Biomimicry and Beyond

Today in class we watched a video about biomimicry. It was pretty amazing to see different companies learning from nature to come up with designs for new products. The point Janine Benyus was making about “asking nature for the answer to our current problems” made real sense because like she said, they have been living longer than we have and have integrated itself into the life of earth without disrupting it. It is us humans who are the only ones responsible for damaging what has existed long before we have.


I was also very surprised with all the different kinds of technology and products she talked about. Although cost of such new technology tends to be high, if governments can promote products such as the sharkskin floor/walls that repel bacteria and support the use of it, hospitals will not have to rely on anti-bacterial sprays anymore. I wonder what the spray company will have to say about that.


This seems to be a growing issue. An alternative solution always faces great criticism from the existing firms, and tends to not get enough backing to be able to develop further. It is hard for me to believe that oil companies are just watching alternative energy development happen, and it is probably unlikely that construction companies are going to use concrete that emits half the amount of carbon dioxide but costs twice as much. It isn’t just firms that we can blame. Most of us don’t even buy toilet paper made out of recycled material just because it’s more expensive then normal ones.

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Posted in corporate sustainability, ecological degradation, sustainable development, sustainable technologies
3 comments on “Biomimicry and Beyond
  1. Caroline says:

    I love the idea of biomimicry too, and was also blown away by the discoveries and ideas being generated by the close study of nature.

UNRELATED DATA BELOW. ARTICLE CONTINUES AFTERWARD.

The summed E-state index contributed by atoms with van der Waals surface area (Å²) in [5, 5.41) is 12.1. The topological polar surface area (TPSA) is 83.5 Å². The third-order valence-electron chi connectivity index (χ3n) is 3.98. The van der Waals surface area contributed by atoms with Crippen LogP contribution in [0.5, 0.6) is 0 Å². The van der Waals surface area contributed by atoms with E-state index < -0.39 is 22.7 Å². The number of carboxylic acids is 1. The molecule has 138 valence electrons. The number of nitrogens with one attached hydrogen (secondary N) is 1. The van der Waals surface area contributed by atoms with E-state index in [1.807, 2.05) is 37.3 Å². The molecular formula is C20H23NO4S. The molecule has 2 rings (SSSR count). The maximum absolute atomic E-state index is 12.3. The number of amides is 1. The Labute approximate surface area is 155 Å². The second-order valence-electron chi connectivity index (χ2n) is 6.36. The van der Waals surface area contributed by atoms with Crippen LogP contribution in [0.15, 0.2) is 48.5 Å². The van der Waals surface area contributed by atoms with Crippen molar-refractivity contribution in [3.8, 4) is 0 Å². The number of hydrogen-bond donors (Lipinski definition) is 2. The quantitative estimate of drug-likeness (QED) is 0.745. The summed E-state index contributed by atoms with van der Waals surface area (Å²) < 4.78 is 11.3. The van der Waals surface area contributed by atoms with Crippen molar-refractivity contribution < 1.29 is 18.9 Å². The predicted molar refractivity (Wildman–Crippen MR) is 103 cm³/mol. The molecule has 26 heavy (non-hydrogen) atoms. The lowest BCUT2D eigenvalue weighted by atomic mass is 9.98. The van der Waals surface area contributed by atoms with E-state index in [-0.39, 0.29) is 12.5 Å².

I do wonder – is this really a new phenomenon, or is it really just “science” rebranded? Isn’t science the study of the natural world, and doesn’t it often lead to the development of new ideas and practical inventions? I’m not trying to deny the achievements of the biomimicry movement, I think applying the lessons of nature to design problems is brilliant, I’m just not sure it is revolutionary – except perhaps in its focus to produce energy and environmentally efficient design.

  2. I too was enthralled by the video featuring Janine Benyus and the myriad of scientific developments which have arisen simply from having observed how nature solves problems. How simple, how elegant…

    While I agree that science is definitely about studying the world around us, I don’t ever recall this sense of amazement for possibilities…all those years ago while studying biology!

    In fact, I had to read more. I checked out their website and found a recent video from the 2011 Stockholm Dialogue, part of the 2011 Nobel Laureate Symposium on global sustainability ( While many of the examples she discusses are repetitions of the 2009 Ted video, there are a number of new discoveries that could critically change our world. For example, a system whereby blood products can be stored at room temperature so they are not subject to temperature fluctuations and will not need to be refrigerated. Just think of how this would fill a critical need when responding to nature’s most ferocious works (Haiti, Japan)…

    Hearing Janine speak about tech companies “bringing biologists to the design table” to work with the engineers, to look for a “system of solutions” brings renewed optimism that business , combined with science, will be the key to the innovations required to solve our problems, to restore our planet.

  3. erinaulich says:

    I agree the video was fascinating. It didn’t surprise me though as we have been observing and learning from nature for many years. Early inventors such a Da Vinci had demonstrated sketches of inventions linking them to nature eg. birds and flight. The interesting and exciting aspect of biomimicry in the future is the technology and design capacity we have now to replicate these naturally occurring phenomenon.

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